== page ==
As the market changed in 2020, so did valuations. When the Pandemic hit, the buy-sell market evaporated for a few months. That scared sellers and gave buyers leverage. When deals started to close again in June 2020, valuations had fallen below 2019 levels. The blue-sky values our clients accepted in 2020 were at 86% of the mid-point we had estimated for them since our estimates were mostly done before the Pandemic hit.
As profits exploded in 2021, valuations jumped also. We knew conditions were getting better, so we boosted our valuation methods. Buyer demand, thankfully, was even stronger than we expected. The blue-sky values that our clients accepted in 2021 were 106% of the mid-point that we had estimated for them.
After seeing the strong results in 2021, we again elevated our valuation methodology for the estimates we provided our clients in 2022. But the demand was again greater than we anticipated as profits tripled from pre-Pandemic times. The blue-sky values our clients accepted so far this year on closed transactions were 119% of the mid-point of the estimated range we provided. And for our transactions where offers have been accepted but have not yet closed, the amount of blue sky is 144% of the mid-point of our estimate. Our clients have been thrilled with the results of our sale processes in recent years and we pride ourselves in under-promising and over-delivering, but we also like to be accurate.
We share this valuation data to demonstrate that when conditions are stable, it’s relatively easy to predict the amount of goodwill a buyer will pay as long as you have a lot of transaction data to support the valuation. But when conditions are changing quickly, valuing dealerships becomes more difficult, even for a firm like ours that will sell around 50 dealerships this year.
Due to mixed trends today, the outlook for dealer profits is again unclear. Some buyers are bullish and want to acquire dealerships that fit their strategy and will offer a high price. Others are cautious and may withdraw from the market until conditions stabilize. These varying perspectives make it difficult to accurately project today how a buyer would value a dealership 30 days from now. Dealers, accountants or dealership brokers who are estimating values today are basically guessing. Our hunch is that blue sky values have fallen about 10% from their peak.
The only sure way to determine the highest value for a dealership or group is to run a marketing process to surface the Most Motivated Buyer®.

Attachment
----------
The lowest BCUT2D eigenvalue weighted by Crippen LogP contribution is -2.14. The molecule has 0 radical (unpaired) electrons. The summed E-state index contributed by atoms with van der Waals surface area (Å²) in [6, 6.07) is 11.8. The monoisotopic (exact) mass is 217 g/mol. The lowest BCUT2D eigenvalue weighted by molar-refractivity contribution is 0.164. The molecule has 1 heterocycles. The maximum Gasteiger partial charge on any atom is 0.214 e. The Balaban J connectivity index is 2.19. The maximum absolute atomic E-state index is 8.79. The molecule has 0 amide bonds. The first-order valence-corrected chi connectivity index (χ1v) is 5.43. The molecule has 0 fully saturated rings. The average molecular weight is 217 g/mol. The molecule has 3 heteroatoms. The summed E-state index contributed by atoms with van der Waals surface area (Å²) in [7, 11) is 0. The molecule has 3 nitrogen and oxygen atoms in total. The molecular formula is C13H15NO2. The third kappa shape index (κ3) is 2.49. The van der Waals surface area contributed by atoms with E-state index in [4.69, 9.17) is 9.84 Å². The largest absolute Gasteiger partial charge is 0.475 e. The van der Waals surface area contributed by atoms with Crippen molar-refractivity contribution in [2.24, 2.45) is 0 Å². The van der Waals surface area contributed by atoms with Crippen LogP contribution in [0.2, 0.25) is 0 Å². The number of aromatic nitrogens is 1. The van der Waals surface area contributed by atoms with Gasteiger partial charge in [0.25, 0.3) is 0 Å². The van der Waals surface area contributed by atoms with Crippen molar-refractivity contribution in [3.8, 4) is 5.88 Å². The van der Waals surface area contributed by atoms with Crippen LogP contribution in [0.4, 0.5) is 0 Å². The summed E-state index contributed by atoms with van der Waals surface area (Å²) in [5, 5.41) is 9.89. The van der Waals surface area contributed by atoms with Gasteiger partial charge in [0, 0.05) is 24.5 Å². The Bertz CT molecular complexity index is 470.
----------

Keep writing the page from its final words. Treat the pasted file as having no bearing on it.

Q: What do you mean by the Most Motivated Buyer? How do you find that buyer?
Haig: Our marketing process varies with each transaction, as each client has a different blend of objectives.
Typically, our clients are looking to maximize the value of their lives’ work so we go out to multiple buyers that we know are looking for acquisitions similar to the one that we are representing. After they sign confidentiality agreements, we provide them with the offering materials we’ve prepared, which provide buyers with all the information they need to make an informed offer. Often, we receive several similar offers and negotiate with multiple buyers before choosing the best counterparty. Occasionally, we may receive an offer that is as much as 50 percent higher in goodwill than the next closest offer. When this happens, it reminds us that value is in the eye of the beholder. Same franchise, same financial results, same location, same facility – but a much different price! The Most Motivated Buyer® may bid far more than the next buyer for many reasons. This variation in valuation is why we don’t set a blue-sky asking price when going to market. If we ask for too much, we might not get any bids. And if we ask for too little, we leave money on the table. We believe it’s best to let the market speak and then negotiate from there by showing additional value the buyer might have overlooked.
In a transaction in which our client is extremely concerned about confidentiality and price is not the only consideration, we may just go to a single potential buyer that we believe is the Most Motivated Buyer® and offer them an exclusive period of time to make an offer. We do this when we have a high degree of confidence that we know who the best buyer will be for that particular business. For instance, working with the owners of John Elway Crown Toyota, I made a call to a single potential buyer. After he signed the confidentiality agreement and reviewed the information we prepared, we negotiated a price the seller was pleased to accept. Word of the transaction never leaked until the owners were ready to notify their people and Toyota. It’s possible that another buyer would have paid slightly more, but the seller also wanted to make sure that Toyota was happy with the buyer as they have strong ties to Toyota.